/Book Reviews and Analysis

Craft focused reviews from Editorial Department editors on popular titles and bestselling authors.

Review of Career of Evil by Robert Galbraith A reflection on J.K. Rowling's talent as a mystery writer

“When a mysterious package is delivered to Robin Ellacott, she is horrified to discover that it contains a woman’s severed leg. Her boss, private detective Cormoran Strike, is less surprised but no less alarmed. There are four people from his past who he thinks could be responsible–and Strike knows that any one of them is capable of sustained and unspeakable brutality. With the police focusing on the one suspect Strike is increasingly sure is not the perpetrator, he and […]

By | 2017-12-07T20:31:01+00:00 |Book Reviews and Analysis, RSB|Comments Off on Review of Career of Evil by Robert Galbraith A reflection on J.K. Rowling's talent as a mystery writer

Review of Hostile Witness by Rebecca Forster A reminder of why characterization still matters in mystery suspense

“When sixteen-year-old Hannah Sheraton is arrested for the murder of her stepgrandfather, the chief justice of the California Supreme court, her distraught mother turns to her old college roommate, Josie Baylor-Bates, for help. Josie, once a hot-shot criminal defense attorney, left the fast track behind for a small practice in Hermosa Beach, California. But Hannah Sheraton intrigues her and, when the girl is charged as an adult, Josie cannot turn her back. But the deeper she digs the more […]

By | 2017-12-07T20:31:15+00:00 |Book Reviews and Analysis, RSB|Comments Off on Review of Hostile Witness by Rebecca Forster A reminder of why characterization still matters in mystery suspense

Word Play by Peter Farb An enlightening study of language that's a gold mine for dialogue-conscious novelists

Word Play by Peter Farb may not have been written with novelists in mind, but it’s a smart, funny, and delightfully entertaining book about language and how we use it. And it’s chock full of good insights for writers, especially on the topic of dialogue.

One chapter I find especially interesting is on verbal dueling. The author’s position is summed up nicely in the very first paragraph with the statement: “Most speakers unconsciously duel even during seemingly casual conversation, […]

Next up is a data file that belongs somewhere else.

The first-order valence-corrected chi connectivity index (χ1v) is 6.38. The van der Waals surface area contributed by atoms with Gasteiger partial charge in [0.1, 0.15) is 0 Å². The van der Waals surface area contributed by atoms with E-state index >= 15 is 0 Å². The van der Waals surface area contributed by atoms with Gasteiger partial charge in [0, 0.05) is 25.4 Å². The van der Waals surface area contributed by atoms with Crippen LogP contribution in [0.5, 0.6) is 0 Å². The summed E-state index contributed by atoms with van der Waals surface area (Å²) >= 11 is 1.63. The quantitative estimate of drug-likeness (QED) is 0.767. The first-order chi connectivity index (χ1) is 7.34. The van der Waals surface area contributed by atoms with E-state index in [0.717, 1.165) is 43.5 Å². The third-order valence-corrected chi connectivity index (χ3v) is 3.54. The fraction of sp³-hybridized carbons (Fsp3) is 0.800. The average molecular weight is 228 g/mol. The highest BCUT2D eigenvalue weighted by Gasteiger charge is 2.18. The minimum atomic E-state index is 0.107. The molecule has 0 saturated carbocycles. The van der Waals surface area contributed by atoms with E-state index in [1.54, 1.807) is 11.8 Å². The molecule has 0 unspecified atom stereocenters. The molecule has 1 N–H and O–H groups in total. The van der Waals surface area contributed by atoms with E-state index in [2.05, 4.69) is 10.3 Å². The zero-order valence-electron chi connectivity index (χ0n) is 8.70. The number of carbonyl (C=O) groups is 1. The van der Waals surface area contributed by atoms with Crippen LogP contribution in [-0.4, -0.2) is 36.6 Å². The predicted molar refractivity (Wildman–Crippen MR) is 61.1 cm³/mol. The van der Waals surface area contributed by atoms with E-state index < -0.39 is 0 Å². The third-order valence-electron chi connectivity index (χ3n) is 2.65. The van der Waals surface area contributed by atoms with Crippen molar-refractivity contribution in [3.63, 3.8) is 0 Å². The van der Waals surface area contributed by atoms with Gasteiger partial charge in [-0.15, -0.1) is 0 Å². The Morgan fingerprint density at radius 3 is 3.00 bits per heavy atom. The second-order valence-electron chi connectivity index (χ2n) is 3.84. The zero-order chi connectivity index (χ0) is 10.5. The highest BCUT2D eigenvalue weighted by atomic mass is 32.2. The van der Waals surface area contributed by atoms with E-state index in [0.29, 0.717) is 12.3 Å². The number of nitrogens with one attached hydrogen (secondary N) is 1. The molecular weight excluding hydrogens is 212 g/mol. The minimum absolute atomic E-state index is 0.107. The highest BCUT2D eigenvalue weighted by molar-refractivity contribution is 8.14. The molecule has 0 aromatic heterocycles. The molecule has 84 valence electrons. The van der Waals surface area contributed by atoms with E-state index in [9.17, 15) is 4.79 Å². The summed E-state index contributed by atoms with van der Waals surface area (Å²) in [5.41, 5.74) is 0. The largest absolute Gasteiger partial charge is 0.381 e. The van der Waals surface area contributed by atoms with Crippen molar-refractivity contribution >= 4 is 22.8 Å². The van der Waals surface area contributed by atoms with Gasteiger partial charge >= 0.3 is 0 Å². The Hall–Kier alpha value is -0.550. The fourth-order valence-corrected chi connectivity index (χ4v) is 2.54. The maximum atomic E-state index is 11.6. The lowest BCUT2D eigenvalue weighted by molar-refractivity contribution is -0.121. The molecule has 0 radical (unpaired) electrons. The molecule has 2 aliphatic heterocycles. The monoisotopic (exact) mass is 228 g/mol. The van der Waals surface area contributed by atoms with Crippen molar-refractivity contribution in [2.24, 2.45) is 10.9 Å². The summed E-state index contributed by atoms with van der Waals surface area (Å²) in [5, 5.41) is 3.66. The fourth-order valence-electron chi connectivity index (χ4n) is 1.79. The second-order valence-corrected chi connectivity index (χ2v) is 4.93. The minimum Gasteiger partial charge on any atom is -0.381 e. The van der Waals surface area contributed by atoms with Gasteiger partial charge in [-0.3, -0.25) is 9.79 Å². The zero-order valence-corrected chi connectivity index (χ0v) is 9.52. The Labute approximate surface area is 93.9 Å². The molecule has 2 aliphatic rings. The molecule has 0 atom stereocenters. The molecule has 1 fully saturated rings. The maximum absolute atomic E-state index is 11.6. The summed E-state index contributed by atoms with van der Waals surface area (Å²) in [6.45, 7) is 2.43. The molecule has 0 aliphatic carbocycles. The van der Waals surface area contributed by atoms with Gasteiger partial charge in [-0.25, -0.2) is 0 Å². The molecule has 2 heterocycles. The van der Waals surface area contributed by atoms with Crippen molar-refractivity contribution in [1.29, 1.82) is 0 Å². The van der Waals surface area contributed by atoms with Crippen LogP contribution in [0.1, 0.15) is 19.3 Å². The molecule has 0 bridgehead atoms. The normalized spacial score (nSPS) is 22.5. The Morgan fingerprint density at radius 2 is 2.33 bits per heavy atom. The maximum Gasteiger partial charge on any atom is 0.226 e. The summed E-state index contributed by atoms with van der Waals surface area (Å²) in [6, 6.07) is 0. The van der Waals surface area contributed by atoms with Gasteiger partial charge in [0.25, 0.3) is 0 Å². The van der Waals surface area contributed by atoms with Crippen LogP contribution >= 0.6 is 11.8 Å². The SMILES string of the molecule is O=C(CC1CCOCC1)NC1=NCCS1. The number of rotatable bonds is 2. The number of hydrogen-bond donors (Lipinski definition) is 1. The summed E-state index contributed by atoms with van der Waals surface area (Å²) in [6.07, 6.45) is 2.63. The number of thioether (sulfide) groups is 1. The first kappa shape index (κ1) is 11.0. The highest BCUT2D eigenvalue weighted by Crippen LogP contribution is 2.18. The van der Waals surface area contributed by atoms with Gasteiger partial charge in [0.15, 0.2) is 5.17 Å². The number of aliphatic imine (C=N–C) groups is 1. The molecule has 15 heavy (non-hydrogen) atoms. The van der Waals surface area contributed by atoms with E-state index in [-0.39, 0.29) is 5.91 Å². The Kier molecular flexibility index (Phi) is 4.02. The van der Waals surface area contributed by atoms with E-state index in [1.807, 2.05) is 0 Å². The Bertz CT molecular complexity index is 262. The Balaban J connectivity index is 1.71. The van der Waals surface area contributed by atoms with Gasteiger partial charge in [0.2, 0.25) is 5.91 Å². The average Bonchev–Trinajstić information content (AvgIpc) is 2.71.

By | 2017-12-07T20:31:28+00:00 |Book Reviews and Analysis, RSB|Comments Off on Word Play by Peter Farb An enlightening study of language that's a gold mine for dialogue-conscious novelists

One Editor’s Love/Hate Relationship with Freedom (By Jonathan Franzen) Ross Browne's review of Freedom, by Jonathan Franzen

“In his first novel since The Corrections, Jonathan Franzen has given us an epic of contemporary love and marriage. Freedom comically and tragically captures the temptations and burdens of liberty: the thrills of teenage lust, the shaken compromises of middle age, the wages of suburban sprawl, the heavy weight of empire. In charting the mistakes and joys of Walter and Patty Berglund as they struggle to learn how to live in an ever more confusing world, Franzen has produced an indelible […]

By | 2018-05-03T19:13:39+00:00 |Book Reviews and Analysis, RSB|Comments Off on One Editor’s Love/Hate Relationship with Freedom (By Jonathan Franzen) Ross Browne's review of Freedom, by Jonathan Franzen

Twilight, A “First 50” Review A review of the first 50 pages of Twilight, by Stephenie Meyer

The first 50 pages of Twilight make for what I would call a mildly interesting read.

The novel opens with a preface of a half page in which an unnamed narrator writing in the first person contemplates the fact that she’s about to die, presumably at the hand of an also-unnamed ‘hunter.’ What’s interesting here is that the narrator doesn’t seem too upset that she’s presumably about to be killed. She confesses to not regretting the decision that led to her being here and […]

By | 2018-05-04T14:54:09+00:00 |Book Reviews and Analysis, First 50, RSB, Trends|Comments Off on Twilight, A “First 50” Review A review of the first 50 pages of Twilight, by Stephenie Meyer